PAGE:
The Broadbent Institute's new project, Change the Game, takes a critical look at the history of social democracy in Canada, with the intention of learning from the successes and challenges of the past in order to build the best possible path forward. We invite you to join us in rethinking and renewing social democracy by reading other entries in this series.
It’s common for Canadian social democrats to model themselves after the so-called Nordic countries—Denmark, Finland, Sweden, Norway and Iceland. Those societies have achieved a high degree of social solidarity, economic prosperity and personal freedom. They have strong educational outcomes, lower levels of inequality and good health. They have an internationalist outlook. They are happy.
The run up to the recent Quebec election prompted a revival of the argument that only federal transfers keep that fiscally-challenged province afloat. For example, Mark Milke of the Fraser Institute argued in the National Post that Quebec is “massively subsidized by the rest of Canada.”
This argument is hugely over-done. And it contradicts a more effective and positive argument for federalism, namely that it has been no barrier to the construction of a distinctive and progressive social model in Quebec.
Posted by John Myles and Keith Banting · October 17, 2013 10:58 AM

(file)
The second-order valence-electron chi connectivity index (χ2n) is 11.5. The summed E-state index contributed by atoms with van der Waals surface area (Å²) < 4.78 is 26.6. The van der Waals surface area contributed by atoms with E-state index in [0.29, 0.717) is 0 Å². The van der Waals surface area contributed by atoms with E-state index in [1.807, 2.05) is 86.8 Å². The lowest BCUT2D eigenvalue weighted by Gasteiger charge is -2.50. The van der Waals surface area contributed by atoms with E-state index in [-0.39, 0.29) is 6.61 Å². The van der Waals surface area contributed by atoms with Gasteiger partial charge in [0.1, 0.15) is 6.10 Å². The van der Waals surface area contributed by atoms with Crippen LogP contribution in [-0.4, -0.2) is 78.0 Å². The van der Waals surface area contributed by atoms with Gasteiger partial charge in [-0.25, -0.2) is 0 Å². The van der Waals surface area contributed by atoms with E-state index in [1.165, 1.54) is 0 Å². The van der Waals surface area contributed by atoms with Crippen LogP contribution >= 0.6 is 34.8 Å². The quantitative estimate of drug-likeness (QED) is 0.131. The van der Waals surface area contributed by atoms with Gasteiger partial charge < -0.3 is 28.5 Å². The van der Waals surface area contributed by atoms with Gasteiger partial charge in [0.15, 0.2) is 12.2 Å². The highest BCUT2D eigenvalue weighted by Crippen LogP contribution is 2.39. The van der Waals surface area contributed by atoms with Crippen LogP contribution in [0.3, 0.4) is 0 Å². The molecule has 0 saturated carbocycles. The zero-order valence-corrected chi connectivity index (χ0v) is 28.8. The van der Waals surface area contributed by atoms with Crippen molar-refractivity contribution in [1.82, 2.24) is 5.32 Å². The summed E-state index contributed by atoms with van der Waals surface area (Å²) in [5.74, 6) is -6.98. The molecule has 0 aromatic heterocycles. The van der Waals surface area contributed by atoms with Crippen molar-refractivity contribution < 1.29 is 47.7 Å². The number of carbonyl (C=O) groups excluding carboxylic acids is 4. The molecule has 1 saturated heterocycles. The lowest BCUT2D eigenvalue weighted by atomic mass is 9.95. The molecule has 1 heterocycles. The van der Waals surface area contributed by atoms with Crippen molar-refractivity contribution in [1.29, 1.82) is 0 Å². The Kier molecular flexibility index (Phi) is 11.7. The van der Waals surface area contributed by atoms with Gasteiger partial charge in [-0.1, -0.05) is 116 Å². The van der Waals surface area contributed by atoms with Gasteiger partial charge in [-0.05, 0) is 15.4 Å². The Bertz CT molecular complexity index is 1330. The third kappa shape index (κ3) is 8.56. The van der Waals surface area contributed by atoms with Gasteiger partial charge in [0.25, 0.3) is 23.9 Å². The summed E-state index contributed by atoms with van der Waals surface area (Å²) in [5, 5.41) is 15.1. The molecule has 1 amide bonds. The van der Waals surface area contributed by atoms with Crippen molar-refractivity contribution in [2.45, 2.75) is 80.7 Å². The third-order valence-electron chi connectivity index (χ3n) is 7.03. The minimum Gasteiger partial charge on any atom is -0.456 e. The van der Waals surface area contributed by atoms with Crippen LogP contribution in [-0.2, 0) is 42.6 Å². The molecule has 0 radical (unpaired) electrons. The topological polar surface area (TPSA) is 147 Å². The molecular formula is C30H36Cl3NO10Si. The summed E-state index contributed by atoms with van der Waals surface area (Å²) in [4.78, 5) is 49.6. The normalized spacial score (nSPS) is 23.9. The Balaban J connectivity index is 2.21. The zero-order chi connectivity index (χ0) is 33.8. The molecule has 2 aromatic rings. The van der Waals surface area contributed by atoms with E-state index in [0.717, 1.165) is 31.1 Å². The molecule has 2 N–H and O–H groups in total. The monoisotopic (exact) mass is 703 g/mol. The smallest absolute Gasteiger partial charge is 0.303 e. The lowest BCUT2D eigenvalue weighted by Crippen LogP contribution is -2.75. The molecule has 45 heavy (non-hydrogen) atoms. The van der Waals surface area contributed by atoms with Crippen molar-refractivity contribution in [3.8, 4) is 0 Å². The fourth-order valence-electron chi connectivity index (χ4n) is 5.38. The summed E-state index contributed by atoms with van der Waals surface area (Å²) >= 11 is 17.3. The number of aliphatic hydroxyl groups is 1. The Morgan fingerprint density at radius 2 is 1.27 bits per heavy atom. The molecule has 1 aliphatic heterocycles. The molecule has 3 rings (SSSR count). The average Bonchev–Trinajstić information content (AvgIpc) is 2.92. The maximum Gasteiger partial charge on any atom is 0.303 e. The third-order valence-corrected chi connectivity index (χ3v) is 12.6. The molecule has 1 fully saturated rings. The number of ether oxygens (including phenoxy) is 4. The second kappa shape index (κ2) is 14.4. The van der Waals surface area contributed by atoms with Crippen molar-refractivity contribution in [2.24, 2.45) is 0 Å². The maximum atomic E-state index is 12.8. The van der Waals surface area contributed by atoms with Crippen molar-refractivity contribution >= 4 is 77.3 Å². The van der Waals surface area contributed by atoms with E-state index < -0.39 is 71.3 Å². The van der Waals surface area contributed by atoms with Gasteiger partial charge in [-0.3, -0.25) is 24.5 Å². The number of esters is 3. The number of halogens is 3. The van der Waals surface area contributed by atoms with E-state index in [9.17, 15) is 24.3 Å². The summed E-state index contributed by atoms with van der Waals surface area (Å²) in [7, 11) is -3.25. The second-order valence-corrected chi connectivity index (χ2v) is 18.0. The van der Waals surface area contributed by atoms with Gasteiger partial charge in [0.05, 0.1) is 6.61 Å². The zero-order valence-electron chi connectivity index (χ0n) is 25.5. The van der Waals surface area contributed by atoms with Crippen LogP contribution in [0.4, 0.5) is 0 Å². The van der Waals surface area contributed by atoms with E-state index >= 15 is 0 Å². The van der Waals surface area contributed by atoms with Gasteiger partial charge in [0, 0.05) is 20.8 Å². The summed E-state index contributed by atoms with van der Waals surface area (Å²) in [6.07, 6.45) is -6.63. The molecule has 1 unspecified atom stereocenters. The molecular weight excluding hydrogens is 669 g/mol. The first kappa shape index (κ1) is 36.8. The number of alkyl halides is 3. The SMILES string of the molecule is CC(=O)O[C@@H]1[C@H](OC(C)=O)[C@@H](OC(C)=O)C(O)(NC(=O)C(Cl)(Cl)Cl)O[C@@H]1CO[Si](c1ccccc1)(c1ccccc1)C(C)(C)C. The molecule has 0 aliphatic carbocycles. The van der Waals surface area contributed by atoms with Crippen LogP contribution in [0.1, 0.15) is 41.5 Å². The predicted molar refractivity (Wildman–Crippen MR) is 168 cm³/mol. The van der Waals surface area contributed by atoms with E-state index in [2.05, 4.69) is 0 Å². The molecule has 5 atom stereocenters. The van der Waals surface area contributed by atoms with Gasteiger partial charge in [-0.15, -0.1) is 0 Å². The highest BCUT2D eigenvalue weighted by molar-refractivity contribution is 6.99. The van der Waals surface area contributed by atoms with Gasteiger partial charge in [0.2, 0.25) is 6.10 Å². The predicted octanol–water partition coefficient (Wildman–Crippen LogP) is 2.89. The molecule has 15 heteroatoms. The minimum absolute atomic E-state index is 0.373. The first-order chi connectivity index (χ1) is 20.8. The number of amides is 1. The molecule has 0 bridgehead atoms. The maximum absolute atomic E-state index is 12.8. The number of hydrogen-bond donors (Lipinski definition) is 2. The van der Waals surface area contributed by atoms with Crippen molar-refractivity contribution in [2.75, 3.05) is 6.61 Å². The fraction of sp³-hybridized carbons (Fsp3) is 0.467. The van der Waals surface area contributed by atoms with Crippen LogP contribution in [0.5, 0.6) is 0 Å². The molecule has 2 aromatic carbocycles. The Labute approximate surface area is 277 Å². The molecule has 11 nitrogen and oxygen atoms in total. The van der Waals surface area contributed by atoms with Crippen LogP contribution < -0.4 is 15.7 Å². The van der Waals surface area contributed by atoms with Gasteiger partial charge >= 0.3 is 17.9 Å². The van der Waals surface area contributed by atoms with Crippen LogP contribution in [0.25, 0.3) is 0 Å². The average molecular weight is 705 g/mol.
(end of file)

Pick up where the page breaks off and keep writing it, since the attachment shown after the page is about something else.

To mark the launch of ‘Inequality and the Fading of Redistributive Politics’, a seminal new edited volume on inequality in Canada, the Broadbent Institute is featuring a series of posts from the book’s contributors. Today, we present a piece from the book's editors: Keith Banting and Broadbent Fellow John Myles.
The core message of Inequality and the Fading of Redistributive Politics is that democratic politics and income inequality in Canada are deeply linked. The surge in inequality, which occurred primarily in the 1990s but whose effects persist, was only partly the result of globalization and technological change.
Any project for social and economic equality in Canada faces a challenge: our primary collective lever for change, the state, is a confusing and complicated machine of federal-provincial relationships. Most advocates of a more egalitarian Canada are frustrated by this. Reform energies are lost in doing the “federalism foxtrot” of getting the federal and provincial players on side, while provincial desires to do things their own way conflict with the idea of all Canadians sharing the same economic and social rights. Since at least the 1930s, the dominant view of the equality-seekers has been to strengthen the federal government and its capacity to impose its agenda on the provinces. In a more muted form, Towards A More Equal Canada calls for “federal leadership.”